Experimental Animal Models for Studies on the Mechanisms of Blast-induced Neurotrauma
Artikel i vetenskaplig tidskrift, 2012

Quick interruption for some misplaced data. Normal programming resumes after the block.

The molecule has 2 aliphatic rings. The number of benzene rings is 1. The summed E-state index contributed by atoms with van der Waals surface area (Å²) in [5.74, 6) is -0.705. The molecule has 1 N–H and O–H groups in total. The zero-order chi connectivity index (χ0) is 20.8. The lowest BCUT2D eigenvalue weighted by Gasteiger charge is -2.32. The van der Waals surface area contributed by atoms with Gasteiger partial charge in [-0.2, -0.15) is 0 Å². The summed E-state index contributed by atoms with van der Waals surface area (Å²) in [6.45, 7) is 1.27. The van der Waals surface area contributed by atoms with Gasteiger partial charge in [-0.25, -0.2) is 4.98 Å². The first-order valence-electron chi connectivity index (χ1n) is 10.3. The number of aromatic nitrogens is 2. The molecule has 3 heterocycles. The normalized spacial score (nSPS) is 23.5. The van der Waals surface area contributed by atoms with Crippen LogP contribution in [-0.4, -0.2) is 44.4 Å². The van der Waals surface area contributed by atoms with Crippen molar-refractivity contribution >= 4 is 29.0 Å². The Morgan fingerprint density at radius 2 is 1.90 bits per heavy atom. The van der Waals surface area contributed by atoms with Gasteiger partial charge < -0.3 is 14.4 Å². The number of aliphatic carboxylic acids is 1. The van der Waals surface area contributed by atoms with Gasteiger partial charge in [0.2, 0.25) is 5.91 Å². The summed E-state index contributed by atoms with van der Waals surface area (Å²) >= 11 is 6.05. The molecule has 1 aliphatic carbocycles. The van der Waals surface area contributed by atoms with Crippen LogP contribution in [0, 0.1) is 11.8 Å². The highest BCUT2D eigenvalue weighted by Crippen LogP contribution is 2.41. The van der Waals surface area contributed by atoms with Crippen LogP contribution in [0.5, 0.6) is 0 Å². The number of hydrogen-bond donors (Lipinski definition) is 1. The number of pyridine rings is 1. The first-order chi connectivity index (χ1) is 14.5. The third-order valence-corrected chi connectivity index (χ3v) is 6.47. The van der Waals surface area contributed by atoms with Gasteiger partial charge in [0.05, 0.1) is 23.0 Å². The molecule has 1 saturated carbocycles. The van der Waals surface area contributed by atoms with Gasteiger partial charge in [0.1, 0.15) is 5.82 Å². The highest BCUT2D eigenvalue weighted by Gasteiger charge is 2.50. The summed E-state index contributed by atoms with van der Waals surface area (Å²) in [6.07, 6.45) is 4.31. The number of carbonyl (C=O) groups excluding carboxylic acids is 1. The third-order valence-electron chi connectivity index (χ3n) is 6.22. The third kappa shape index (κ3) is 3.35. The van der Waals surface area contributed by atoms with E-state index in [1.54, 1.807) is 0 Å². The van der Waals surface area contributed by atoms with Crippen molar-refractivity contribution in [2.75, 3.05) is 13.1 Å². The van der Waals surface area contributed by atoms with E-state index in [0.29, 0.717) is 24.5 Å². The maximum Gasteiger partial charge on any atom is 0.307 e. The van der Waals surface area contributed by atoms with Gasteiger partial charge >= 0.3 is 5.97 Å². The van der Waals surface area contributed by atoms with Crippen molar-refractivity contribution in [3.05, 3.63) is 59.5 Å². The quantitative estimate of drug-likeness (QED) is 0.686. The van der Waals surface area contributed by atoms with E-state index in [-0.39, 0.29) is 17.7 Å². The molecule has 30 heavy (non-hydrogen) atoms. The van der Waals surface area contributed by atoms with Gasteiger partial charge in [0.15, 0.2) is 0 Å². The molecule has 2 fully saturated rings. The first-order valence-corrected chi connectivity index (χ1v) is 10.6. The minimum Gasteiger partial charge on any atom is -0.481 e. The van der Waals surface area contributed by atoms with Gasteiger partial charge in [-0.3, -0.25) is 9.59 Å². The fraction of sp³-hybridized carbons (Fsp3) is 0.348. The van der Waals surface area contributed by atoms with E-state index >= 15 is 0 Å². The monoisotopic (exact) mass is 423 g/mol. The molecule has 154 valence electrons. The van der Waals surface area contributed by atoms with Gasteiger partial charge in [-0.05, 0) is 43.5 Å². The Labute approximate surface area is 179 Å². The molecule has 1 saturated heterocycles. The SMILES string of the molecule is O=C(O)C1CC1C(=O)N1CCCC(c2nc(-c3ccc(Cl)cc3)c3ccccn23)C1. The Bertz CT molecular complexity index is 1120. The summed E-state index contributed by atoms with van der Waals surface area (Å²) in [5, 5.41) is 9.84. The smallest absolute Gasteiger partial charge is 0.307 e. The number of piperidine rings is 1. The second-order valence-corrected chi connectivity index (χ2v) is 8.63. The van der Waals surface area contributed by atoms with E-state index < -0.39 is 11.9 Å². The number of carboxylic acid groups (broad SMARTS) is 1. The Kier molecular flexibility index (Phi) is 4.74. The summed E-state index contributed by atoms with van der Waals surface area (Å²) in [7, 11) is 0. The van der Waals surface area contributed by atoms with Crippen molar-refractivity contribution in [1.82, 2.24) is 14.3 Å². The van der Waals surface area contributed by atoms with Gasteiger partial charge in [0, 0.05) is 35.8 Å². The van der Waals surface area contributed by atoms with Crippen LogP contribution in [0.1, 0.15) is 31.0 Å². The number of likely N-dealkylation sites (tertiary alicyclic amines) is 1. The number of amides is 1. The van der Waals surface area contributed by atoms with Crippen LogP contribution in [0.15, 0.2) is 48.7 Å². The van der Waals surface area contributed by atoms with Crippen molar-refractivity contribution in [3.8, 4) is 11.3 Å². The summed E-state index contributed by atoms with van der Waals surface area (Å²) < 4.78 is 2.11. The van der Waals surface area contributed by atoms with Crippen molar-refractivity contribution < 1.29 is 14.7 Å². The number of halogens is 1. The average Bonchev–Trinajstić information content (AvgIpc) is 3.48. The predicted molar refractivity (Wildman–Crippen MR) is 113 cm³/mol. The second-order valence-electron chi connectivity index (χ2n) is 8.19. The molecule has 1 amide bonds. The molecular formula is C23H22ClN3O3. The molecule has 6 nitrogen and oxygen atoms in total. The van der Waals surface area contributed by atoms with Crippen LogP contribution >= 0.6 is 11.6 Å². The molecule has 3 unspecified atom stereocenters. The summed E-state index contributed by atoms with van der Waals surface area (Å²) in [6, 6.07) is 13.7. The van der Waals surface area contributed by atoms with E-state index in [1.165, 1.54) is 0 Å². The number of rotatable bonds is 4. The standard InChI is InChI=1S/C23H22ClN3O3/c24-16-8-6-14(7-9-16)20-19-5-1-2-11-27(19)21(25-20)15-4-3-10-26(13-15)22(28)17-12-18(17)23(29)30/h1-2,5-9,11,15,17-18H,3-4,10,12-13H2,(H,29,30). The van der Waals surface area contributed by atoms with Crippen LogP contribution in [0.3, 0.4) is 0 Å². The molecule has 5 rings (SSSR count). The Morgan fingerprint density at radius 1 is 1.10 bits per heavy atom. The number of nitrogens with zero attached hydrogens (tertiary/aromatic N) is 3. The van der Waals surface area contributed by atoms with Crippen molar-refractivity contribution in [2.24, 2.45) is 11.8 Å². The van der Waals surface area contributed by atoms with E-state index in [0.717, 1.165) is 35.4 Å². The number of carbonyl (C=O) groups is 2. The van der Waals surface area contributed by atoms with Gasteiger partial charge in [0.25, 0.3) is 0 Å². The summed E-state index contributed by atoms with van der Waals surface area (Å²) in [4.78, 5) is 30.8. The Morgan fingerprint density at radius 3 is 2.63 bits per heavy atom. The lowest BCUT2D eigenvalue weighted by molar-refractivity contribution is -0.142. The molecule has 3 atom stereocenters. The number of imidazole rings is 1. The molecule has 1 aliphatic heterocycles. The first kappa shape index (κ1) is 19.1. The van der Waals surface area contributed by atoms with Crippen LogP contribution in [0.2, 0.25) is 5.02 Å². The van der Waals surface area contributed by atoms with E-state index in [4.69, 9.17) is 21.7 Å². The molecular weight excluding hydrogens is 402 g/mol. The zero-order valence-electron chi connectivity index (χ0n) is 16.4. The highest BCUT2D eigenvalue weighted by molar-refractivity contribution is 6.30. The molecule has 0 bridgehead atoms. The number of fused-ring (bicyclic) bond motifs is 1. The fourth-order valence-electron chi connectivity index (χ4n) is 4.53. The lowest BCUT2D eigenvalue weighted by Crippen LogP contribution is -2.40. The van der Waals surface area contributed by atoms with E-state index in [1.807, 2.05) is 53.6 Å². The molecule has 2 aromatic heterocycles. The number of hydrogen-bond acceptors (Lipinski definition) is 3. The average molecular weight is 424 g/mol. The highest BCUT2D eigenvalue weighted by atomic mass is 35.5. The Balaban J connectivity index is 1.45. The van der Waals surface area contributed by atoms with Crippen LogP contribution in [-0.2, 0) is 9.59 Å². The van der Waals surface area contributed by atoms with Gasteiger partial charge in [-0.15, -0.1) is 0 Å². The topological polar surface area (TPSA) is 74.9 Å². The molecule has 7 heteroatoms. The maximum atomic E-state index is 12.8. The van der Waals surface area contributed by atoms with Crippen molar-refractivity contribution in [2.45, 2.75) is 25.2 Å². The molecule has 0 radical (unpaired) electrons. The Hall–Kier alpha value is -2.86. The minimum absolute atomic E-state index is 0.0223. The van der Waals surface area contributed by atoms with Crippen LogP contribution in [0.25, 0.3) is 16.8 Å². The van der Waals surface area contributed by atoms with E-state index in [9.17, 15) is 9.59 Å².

A blast injury is a complex type of physical trauma resulting from the detonation of explosive compounds and has become an important issue due to the use of improvised explosive devices (IED) in current military conflicts. Blast-induced neurotrauma (BINT) is a major concern in contemporary military medicine and includes a variety of injuries that range from mild to lethal. Extreme forces and their complex propagation characterize BINT. Modern body protection and the development of armored military vehicles can be assumed to have changed the outcome of BINT. Primary blast injuries are caused by overpressure waves whereas secondary, tertiary, and quaternary blast injuries can have more varied origins such as the impact of fragments, abnormal movements, or heat. The characteristics of the blast wave can be assumed to be significantly different in open field detonations compared to explosions in a confined space, such an armored vehicle. Important parameters include peak pressure, duration, and shape of the pulse. Reflections from walls and armor can make the prediction of effects in individual cases very complex. Epidemiological data do not contain information of the comparative importance of the different blast mechanisms. It is therefore important to generate data in carefully designed animal models. Such models can be selective reproductions of a primary blast, penetrating injuries from fragments, acceleration movements, or combinations of such mechanisms. It is of crucial importance that the physical parameters of the employed models are well characterized so that the experiments can be reproduced in different laboratory settings. Ideally, pressure recordings should be calibrated by using the same equipment in several laboratories. With carefully designed models and thoroughly evaluated animal data it should be possible to achieve a translation of data between animal and clinical data. Imaging and computer simulation represent a possible link between experiments and studies of human cases. However, in order for mathematical simulations to be completely useful, the predictions will most likely have to be validated by detailed data from animal experiments. Some aspects of BINT can conceivably be studied in vitro. However, factors such as systemic response, brain edema, inflammation, vasospasm, or changes in synaptic transmission and behavior must be evaluated in experimental animals. Against this background, it is necessary that such animal experiments are carefully developed imitations of actual components in the blast injury. This paper describes and discusses examples of different designs of experimental models relevant to BINT.